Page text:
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Mass. Eases Rules on Public Comment by Judges

The public distrusts the courts. Don't just take my word for it. That was the conclusion of a major conference a decade ago convened by the American Bar Association, the National Center for State Courts, and others. A key contributor to this distrust, the conference concluded, is media misunderstanding of the courts. Media understanding and public understanding go hand-in-hand.

The media's misunderstanding of the courts, in turn, is fueled by the lack of communication between judges and journalists. Judges fear journalists and journalists fear judges. As retired Massachusetts Superior Court Judge Hiller Zobel once said about judges' fear of speaking to reporters, "The attitude of some judges is like that of [former Ohio State football] coach Woody Hayes, who said about the forward pass that three things can happen, and two of them are bad."

If Zobel is right, then one of those bad things is that a judge who speaks to a journalist may end up overstepping an ethical boundary that limits the ability of judges to comment on cases publicly. Cognizant of this concern, the Massachusetts Supreme Judicial Court appointed an ad hoc committee two years ago to study whether the state should ease its limits on judicial speech. After that committee recommended a loosening of the rule to give judges more leeway to explain themselves through supplemental opinions, the SJC took the recommendations under advisement.

Last week, the SJC concluded its deliberations and announced that it had approved a new judicial conduct rule that slightly eases restrictions on state court judges' ability to explain their decisions to the public. Although the SJC did not adopt the more liberal rule changes recommended by the committee, it nevertheless clarified that judges may issue supplemental memoranda to explain their decisions without violating judicial ethics.

The changes to Section 3B(9) of the Code of Judicial Conduct, which take effect Jan. 1, 2010, also allow judges to make public comment about issues relating to the judge's conduct, as opposed to substantive legal rulings, and to discuss pending appellate cases in educational settings.

Official commentary to the revised rule says that "restrictions on judicial speech are essential to the maintenance of the independence, impartiality, and integrity of the judiciary." The revised rule adds a new appendix that provides guidance for judges on when and under what circumstances they might issue explanatory memoranda.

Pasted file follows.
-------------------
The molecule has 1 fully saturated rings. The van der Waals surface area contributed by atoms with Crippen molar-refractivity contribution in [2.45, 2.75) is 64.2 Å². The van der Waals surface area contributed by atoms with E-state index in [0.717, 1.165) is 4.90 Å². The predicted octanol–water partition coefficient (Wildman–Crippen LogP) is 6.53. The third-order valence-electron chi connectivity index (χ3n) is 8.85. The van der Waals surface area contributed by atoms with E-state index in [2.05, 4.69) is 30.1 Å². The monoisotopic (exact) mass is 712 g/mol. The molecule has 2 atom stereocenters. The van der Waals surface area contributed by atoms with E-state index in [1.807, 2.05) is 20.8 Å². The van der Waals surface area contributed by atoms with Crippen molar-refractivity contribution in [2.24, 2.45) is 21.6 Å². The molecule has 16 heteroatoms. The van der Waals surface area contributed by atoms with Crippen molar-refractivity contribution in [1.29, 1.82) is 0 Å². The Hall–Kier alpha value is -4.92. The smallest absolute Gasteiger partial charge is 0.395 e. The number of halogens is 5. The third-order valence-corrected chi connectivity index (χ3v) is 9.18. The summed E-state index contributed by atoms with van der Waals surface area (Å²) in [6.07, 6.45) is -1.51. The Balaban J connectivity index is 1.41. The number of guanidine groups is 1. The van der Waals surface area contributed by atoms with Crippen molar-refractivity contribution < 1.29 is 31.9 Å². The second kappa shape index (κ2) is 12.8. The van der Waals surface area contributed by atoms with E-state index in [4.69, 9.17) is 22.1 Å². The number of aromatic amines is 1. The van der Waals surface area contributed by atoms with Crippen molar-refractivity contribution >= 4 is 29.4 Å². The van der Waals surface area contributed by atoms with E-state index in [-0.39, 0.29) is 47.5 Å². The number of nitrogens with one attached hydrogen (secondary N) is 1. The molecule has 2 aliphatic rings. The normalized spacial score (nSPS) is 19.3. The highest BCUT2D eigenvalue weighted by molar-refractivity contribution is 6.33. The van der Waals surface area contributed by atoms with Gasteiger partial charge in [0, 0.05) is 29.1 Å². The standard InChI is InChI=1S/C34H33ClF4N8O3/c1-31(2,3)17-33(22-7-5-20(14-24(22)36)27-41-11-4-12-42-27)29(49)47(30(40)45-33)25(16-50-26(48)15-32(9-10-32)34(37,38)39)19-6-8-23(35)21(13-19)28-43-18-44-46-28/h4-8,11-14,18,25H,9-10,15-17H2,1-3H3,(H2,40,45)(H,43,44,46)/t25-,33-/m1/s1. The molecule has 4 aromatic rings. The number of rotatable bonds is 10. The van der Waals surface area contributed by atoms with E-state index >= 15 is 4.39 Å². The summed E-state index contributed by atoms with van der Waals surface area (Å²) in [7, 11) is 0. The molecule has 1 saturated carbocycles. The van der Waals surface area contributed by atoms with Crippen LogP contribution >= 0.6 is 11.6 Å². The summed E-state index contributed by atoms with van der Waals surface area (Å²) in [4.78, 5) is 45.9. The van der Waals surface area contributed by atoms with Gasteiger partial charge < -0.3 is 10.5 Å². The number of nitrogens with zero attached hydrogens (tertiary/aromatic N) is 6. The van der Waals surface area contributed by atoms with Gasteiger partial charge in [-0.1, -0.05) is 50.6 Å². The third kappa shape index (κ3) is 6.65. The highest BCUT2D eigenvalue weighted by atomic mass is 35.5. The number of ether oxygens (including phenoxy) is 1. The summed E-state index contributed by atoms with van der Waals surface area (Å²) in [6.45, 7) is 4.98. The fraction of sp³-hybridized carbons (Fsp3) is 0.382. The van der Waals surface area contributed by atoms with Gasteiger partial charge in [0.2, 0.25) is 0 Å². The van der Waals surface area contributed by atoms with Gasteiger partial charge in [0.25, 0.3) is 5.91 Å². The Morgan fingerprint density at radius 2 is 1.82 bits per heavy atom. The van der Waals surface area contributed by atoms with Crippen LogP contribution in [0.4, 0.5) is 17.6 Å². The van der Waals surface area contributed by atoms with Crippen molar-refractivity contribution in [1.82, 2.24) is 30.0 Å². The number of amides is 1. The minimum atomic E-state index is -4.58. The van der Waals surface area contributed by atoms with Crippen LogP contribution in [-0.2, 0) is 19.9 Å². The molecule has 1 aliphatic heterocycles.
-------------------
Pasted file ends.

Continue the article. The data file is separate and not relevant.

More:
"We encourage judges to explain the basis for their decisions on the record at the time the decisions are made, including decisions concerning bail and sentencing," the appendix says. When a judge decides at some point after issuing a ruling to write an explanatory memorandum, the judge should carefully consider four factors:

  • The importance of avoiding or alleviating the parties' or the public's misunderstanding or confusion by supplementing the record to reflect in more detail the reasons in support of the judge’s earlier decision.
  • The amount of time that has elapsed since the order was issued and the extent to which the judge's reasons for the decision remain fresh in his or her mind.
  • The risk that an explanatory memorandum may unfairly affect the rights of a party or appellate review of the underlying order.
  • The danger that the issuance of an explanatory memorandum would suggest that judicial decisions are influenced by public opinion or criticism voiced by third parties, and would not promote confidence in the courts and in the independence and impartiality of judges.

In no case, said the SJC, should a judge issue an explanatory memorandum "solely to respond to public criticism of the decision." While not all that the ad hoc committee hoped for, the new rule is at least a small step toward closing the information gap between the public and the courts.

Posted by Robert J. Ambrogi on December 14, 2009 at 11:24 AM | Permalink | Comments (0)


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